Food and Agriculture Organization of the United Nations
An intergovernmental organization, FAO has 194 Member Nations, two associate members and one member organization, the European Union. Its employees come from various cultural backgrounds and are experts in the multiple fields of activity FAO engages in. FAO’s staff capacity allows it to support improved governance inter alia, generate, develop and adapt existing tools and guidelines and provide targeted governance support as a resource to country and regional level FAO offices. Headquartered in Rome, Italy, FAO is present in over 130 countries. Read more

The International Fund for Agricultural Development
IFAD, a specialized agency of the United Nations, was established as an international financial institution in 1977 as one of the major outcomes of the 1974 World Food Conference. The conference was organized in response to the food crises of the early 1970s that primarily affected the Sahelian countries of Africa. It resolved that “an International Fund for Agricultural Development should be established immediately to finance agricultural development projects primarily for food production in the developing countries.” One of the most important insights emerging from the conference was that the causes of food insecurity and famine were not so much failures in food production but structural problems relating to poverty, and to the fact that the majority of the developing world’s poor populations were concentrated in rural areas. Read more

The Technical Centre for Agricultural and Rural Cooperation
CTA is a joint international institution of the African, Caribbean and Pacific (ACP) Group of States and the European Union (EU). Our mission is to advance food and nutritional security, increase prosperity and encourage sound natural resource management in ACP countries. Read more
ADA-Microfinance
Over the past 20 years, ADA has been dedicated to building and catalysing the financial inclusion of populations excluded from conventional banking channels in developing countries.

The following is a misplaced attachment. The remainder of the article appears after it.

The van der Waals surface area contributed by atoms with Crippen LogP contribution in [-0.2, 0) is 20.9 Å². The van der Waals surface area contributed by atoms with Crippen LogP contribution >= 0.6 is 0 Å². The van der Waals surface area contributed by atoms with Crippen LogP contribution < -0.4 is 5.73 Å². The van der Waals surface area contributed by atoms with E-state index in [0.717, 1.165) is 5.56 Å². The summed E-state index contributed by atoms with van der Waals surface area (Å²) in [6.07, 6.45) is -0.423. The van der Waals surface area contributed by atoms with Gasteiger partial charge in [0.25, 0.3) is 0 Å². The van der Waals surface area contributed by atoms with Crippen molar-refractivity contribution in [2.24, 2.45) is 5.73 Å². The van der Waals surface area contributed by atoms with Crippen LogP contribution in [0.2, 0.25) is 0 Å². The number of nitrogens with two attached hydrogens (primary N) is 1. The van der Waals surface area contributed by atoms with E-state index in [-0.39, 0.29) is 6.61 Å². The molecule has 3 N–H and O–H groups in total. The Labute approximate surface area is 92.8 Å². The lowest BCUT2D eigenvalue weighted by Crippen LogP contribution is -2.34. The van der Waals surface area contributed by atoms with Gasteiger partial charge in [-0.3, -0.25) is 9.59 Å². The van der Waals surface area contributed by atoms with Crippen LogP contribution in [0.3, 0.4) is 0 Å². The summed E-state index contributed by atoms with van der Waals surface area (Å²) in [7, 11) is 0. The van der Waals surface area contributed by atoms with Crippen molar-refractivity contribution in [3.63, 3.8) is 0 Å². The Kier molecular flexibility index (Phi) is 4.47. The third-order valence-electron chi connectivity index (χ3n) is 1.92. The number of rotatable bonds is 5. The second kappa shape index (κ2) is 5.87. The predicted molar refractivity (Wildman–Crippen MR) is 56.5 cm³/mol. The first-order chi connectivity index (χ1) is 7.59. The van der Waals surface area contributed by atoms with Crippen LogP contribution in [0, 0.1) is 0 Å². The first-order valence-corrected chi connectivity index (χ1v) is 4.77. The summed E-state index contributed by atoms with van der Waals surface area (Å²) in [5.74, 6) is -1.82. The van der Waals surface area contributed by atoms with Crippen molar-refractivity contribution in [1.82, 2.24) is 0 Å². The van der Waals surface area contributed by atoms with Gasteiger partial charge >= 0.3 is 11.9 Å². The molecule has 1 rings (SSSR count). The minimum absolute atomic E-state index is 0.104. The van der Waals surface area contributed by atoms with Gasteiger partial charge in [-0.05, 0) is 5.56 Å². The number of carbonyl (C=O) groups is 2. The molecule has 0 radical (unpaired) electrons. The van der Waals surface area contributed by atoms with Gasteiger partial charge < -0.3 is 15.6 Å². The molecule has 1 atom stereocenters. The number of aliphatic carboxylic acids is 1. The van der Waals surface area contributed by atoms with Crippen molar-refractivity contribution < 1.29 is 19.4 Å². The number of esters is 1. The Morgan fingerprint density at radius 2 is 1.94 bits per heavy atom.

We empower microfinance institutions and networks. Through the Luxembourg Microfinance and Development Fund, we also help them obtain the funding necessary for their sustainable growth. We focus on the development of innovative inclusive financial services, on capacity building and on action research.

We put our expertise to use in areas including youth financial inclusion, access to green energy through microfinance, microinsurance, and reinvested savings through remittances for migrants. We also put our know-how forward to individual States and collaborate with them to support their inclusive finance expansion strategies.

ADA is a non-governmental organisation approved and cofinanced by the Luxembourg Directorate for Development Cooperation and Humanitarian Affairs and is placed under the High Patronage of Her Royal Highness the Grand Duchess Maria Teresa. Read more

Desjardins Développement International

For more than 40 years, Développement international Desjardins (DID) has been working with developing and emerging countries towards the goal of sharing the expertise and experience of Desjardins Group, the largest cooperative financial group in Canada. Our goal is to provide disadvantaged communities around the world with access to secure, diversified financial services that fit their needs.

A pioneer in the deployment and development of microfinance around the world, DID today is a leading contributor to the sector. Read more

Alliance for a Green Revolution in Africa

AGRA exists to fulfill the vision that Africa can feed itself and the world. Investing in agriculture through stronger partnerships is the surest path to reducing poverty and hunger in Africa.

AGRA is a dynamic partnership working across the African continent to help millions of small-scale farmers and their families lift themselves out of poverty and hunger.

AGRA’s programs develop practical solutions to significantly boost farm productivity and incomes for the poor while safeguarding the environment.

AGRA works to catalyze a uniquely African Green Revolution by creating transformative partnerships.
Despite the challenges African farmers face today – poor soils, degraded soils, unreliable water supplies, poor access to markets, insufficient access to finance and credit and too little government support – Africa‘s smallholder farmers produce most of Africa‘s food.

Africa is blessed with unique regions characterized by good soils, adequate rainfall, basic infrastructure and large numbers of smallholder farmers. Read more